Complexity Is The Enemy of Progress: The KonMari Method


If you know me and have been following my website for a while – you know that I enjoy a minimal lifestyle. (Just look at this website)

My work and life are built around keeping things as simple as possible.

My continuous search for simplicity recently led me to a Japanese woman named Marie Kondo and her strange system for decluttering a home. I watched her do her thing in a video, I was amazed… and then started applying it to my life.

The KonMari Method

I found The KonMari Method by accident. I saw a YouTube video called “Minimalism vs The KonMari Method” and wanted to see what it was all about. Then I went down the rabbit hole.

A great explanation from

In her native Japan, Kondo says, tidiness is a way of everyday living. She applies feng shui principles to the tenets of her tidying and ditches long-held organizational beliefs – such as cleaning little by little every day, storing items according to the seasons and discarding one item for every item brought into the home. She says that these principles, though meant to help, are the very reasons why we seemingly are never able to maintain our mess.

Instead, she advocates for one epic cleaning sweep: Keep only what “sparks joy,” discard everything else, and assign a home for everything within your home. Easier said than done, right? Kondo claims that this can be done but can take anywhere between a few hours to six months. I know what you are thinking – that is a crazy time span. But let me assure you that it can be done.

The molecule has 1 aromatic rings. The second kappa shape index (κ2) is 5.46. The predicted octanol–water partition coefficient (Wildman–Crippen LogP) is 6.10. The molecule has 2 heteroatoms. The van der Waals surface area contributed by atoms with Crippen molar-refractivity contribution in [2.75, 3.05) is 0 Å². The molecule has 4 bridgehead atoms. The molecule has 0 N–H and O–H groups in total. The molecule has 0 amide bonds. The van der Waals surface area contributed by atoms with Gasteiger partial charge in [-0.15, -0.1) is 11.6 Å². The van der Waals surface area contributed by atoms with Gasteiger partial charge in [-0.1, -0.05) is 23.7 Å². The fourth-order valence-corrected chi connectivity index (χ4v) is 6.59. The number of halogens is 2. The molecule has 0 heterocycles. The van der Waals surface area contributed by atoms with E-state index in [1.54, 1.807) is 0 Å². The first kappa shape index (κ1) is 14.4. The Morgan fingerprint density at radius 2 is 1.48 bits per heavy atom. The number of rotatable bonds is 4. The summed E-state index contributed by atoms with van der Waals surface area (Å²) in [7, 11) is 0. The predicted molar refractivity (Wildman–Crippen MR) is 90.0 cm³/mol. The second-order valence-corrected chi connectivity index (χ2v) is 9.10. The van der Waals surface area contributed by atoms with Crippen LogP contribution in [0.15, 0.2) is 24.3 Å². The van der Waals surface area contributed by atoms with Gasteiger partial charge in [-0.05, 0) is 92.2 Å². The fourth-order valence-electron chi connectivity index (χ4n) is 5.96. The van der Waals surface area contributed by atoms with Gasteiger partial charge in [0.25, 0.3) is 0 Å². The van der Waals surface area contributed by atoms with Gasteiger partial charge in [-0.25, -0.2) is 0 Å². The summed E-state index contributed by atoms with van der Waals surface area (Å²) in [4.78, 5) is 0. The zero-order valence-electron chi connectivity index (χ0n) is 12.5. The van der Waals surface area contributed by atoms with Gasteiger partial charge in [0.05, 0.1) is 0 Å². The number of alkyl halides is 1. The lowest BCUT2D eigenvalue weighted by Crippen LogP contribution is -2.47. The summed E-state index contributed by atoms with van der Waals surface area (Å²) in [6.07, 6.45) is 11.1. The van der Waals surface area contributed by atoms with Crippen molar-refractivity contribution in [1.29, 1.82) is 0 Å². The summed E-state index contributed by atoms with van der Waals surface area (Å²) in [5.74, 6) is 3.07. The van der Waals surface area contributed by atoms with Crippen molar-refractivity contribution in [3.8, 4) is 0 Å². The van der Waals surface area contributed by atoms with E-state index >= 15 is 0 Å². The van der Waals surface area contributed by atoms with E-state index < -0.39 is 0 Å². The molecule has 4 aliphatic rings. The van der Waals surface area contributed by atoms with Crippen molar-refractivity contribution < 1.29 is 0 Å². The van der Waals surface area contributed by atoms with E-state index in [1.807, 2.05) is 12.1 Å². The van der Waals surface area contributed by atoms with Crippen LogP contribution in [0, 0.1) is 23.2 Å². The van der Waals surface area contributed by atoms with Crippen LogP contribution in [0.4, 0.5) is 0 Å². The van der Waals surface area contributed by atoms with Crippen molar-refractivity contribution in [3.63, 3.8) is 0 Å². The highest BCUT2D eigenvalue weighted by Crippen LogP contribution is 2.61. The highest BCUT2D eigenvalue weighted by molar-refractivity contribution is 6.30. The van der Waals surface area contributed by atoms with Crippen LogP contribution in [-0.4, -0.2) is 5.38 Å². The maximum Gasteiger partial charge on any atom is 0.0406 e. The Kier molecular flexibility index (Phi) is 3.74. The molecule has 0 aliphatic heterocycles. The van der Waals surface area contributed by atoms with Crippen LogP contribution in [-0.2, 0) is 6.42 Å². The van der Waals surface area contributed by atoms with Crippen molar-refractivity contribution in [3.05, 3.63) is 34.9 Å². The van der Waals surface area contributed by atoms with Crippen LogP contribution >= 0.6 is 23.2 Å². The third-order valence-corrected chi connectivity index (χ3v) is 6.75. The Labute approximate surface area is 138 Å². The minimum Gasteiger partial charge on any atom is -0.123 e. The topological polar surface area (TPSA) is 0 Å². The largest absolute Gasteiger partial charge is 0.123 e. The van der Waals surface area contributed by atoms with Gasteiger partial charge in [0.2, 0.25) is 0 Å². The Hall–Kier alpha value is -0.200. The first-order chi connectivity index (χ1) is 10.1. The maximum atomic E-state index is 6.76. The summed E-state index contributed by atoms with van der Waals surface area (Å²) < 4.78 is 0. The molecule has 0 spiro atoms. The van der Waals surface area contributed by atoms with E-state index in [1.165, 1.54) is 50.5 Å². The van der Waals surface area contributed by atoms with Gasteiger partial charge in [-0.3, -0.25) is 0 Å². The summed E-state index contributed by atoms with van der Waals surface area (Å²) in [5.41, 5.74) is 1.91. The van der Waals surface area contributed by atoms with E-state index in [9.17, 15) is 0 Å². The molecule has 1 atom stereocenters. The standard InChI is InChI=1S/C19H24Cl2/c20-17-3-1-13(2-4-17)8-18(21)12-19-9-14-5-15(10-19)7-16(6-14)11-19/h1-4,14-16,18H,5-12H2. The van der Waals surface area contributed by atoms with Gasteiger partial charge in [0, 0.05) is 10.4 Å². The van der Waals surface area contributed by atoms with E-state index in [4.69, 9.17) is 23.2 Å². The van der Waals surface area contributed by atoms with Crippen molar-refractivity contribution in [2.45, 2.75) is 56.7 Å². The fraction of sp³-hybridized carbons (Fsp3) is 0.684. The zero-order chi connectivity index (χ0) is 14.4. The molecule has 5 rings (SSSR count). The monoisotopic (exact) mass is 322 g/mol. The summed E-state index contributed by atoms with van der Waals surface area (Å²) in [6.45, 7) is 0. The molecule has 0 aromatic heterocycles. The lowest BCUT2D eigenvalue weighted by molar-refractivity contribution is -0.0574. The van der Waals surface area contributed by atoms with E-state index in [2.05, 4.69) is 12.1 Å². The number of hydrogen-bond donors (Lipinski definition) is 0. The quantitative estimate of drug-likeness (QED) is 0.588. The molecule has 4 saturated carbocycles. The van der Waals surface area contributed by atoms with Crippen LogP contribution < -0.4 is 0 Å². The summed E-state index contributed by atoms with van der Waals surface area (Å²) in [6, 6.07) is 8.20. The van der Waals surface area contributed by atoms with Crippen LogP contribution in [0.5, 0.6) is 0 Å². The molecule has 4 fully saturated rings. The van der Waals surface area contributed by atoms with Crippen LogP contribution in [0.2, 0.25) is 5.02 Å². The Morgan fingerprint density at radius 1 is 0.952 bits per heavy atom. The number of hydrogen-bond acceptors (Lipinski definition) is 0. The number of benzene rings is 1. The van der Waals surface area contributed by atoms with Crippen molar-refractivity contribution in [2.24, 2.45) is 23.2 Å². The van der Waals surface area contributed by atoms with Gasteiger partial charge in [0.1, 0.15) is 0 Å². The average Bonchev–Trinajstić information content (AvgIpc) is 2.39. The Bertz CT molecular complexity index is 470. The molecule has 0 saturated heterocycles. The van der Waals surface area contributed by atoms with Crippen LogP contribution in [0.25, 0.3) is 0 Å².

Quick video of her folding method:

Real world example in a typical home:

The Book:

Marie has also written a book called “The Life-Changing Magic of Tidying Up.” If you want the book, go ahead and grab it but I was able to get started by simply watching the videos.

In short:

  1. Pull all of your clothes out of the closet
  2. Pick up one piece at a time and assess how it makes you feel
  3. If it makes you feel good, keep it. If not (or if you’re not sure) it is thrown/given away

You can continue the process through your entire home, (think kitchen, garage and bathrooms).

My Closet

After watching a video of Marie decluttering a woman’s closet I decided I wanted to do it. I don’t have overflowing closets full of clothes, but I do have 10x more than I need.

So I pulled everything out, decided whether I loved it or not and then kept/discarded accordingly.

I got rid of suits, slacks, shirts, coats, socks and underwear. I put things for sale on eBay and threw a lot of stuff in the trash. Everything that remains was put in another closet so I don’t see it.

What I’m left with now:

  • 8 pairs of socks and underwear (all the same brand/size)
  • 8 t shirts that fit me perfectly
  • 1 thermal, long sleeve shirt for colder days
  • 1 pair of denim jeans that I’ve worn for the last 3 years

My KonMari Video:

What I learned by doing it:

  1. I really don’t need very many things to live my life
  2. I don’t get any happiness from expensive brands
  3. The most comfortable clothing I have are off brand and cheap
  4. A clean closet with no hangers feels really good
  5. The less I own, the better I feel

Another benefit of only keeping the clothing I love, is that now all of my clothes fit me perfectly. There is no decision needed. Just grab something and put it on.

Applying The KonMari Method to Affiliate Marketing

After my success using the KonMari method on my closet, I wanted to use it on my marketing as well. It’s already a very minimal operation. Just me, a few ads and landing pages and some key industry contacts.

But over the last few months I’ve been testing and trying many different things, and I’d accumulated a total of abou 10 campaigns that were all running at once with varying degrees of succcess.